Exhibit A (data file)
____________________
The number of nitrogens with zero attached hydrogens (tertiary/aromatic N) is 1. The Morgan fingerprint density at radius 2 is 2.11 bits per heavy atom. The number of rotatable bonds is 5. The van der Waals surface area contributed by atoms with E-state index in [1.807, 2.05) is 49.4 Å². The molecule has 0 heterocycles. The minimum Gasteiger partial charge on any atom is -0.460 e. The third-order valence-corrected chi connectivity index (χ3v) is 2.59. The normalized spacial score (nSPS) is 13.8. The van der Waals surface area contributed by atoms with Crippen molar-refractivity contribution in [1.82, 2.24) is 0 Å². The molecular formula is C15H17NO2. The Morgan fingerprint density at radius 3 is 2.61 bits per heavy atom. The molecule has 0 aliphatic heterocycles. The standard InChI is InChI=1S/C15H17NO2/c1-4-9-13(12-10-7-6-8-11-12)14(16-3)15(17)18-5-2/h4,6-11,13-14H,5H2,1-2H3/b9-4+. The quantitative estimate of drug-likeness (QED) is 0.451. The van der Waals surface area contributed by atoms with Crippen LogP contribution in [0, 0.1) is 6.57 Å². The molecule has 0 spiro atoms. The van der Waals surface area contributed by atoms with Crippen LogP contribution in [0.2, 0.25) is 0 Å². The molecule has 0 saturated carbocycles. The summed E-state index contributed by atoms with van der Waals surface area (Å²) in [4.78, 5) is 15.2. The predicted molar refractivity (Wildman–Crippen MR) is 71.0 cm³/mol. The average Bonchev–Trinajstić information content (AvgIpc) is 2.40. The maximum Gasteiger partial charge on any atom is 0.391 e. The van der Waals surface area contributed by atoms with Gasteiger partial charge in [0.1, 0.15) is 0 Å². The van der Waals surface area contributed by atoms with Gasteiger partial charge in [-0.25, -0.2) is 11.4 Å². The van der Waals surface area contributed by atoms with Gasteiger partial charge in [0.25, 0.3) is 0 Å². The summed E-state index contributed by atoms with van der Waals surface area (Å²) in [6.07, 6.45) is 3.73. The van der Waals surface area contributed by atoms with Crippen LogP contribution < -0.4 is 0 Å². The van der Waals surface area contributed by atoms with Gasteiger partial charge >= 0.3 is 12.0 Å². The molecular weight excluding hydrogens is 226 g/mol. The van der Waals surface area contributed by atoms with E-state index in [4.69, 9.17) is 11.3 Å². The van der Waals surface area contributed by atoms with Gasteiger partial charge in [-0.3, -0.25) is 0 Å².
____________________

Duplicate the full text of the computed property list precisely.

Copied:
The number of nitrogens with zero attached hydrogens (tertiary/aromatic N) is 1. The Morgan fingerprint density at radius 2 is 2.11 bits per heavy atom. The number of rotatable bonds is 5. The van der Waals surface area contributed by atoms with E-state index in [1.807, 2.05) is 49.4 Å². The molecule has 0 heterocycles. The minimum Gasteiger partial charge on any atom is -0.460 e. The third-order valence-corrected chi connectivity index (χ3v) is 2.59. The normalized spacial score (nSPS) is 13.8. The van der Waals surface area contributed by atoms with Crippen molar-refractivity contribution in [1.82, 2.24) is 0 Å². The molecular formula is C15H17NO2. The Morgan fingerprint density at radius 3 is 2.61 bits per heavy atom. The molecule has 0 aliphatic heterocycles. The standard InChI is InChI=1S/C15H17NO2/c1-4-9-13(12-10-7-6-8-11-12)14(16-3)15(17)18-5-2/h4,6-11,13-14H,5H2,1-2H3/b9-4+. The quantitative estimate of drug-likeness (QED) is 0.451. The van der Waals surface area contributed by atoms with Crippen LogP contribution in [0, 0.1) is 6.57 Å². The molecule has 0 spiro atoms. The van der Waals surface area contributed by atoms with Crippen LogP contribution in [0.2, 0.25) is 0 Å². The molecule has 0 saturated carbocycles. The summed E-state index contributed by atoms with van der Waals surface area (Å²) in [4.78, 5) is 15.2. The predicted molar refractivity (Wildman–Crippen MR) is 71.0 cm³/mol. The average Bonchev–Trinajstić information content (AvgIpc) is 2.40. The maximum Gasteiger partial charge on any atom is 0.391 e. The van der Waals surface area contributed by atoms with Gasteiger partial charge in [0.1, 0.15) is 0 Å². The van der Waals surface area contributed by atoms with Gasteiger partial charge in [-0.25, -0.2) is 11.4 Å². The van der Waals surface area contributed by atoms with Gasteiger partial charge in [0.25, 0.3) is 0 Å². The summed E-state index contributed by atoms with van der Waals surface area (Å²) in [6.07, 6.45) is 3.73. The van der Waals surface area contributed by atoms with Crippen LogP contribution < -0.4 is 0 Å². The van der Waals surface area contributed by atoms with Gasteiger partial charge >= 0.3 is 12.0 Å². The molecular weight excluding hydrogens is 226 g/mol. The van der Waals surface area contributed by atoms with E-state index in [4.69, 9.17) is 11.3 Å². The van der Waals surface area contributed by atoms with Gasteiger partial charge in [-0.3, -0.25) is 0 Å².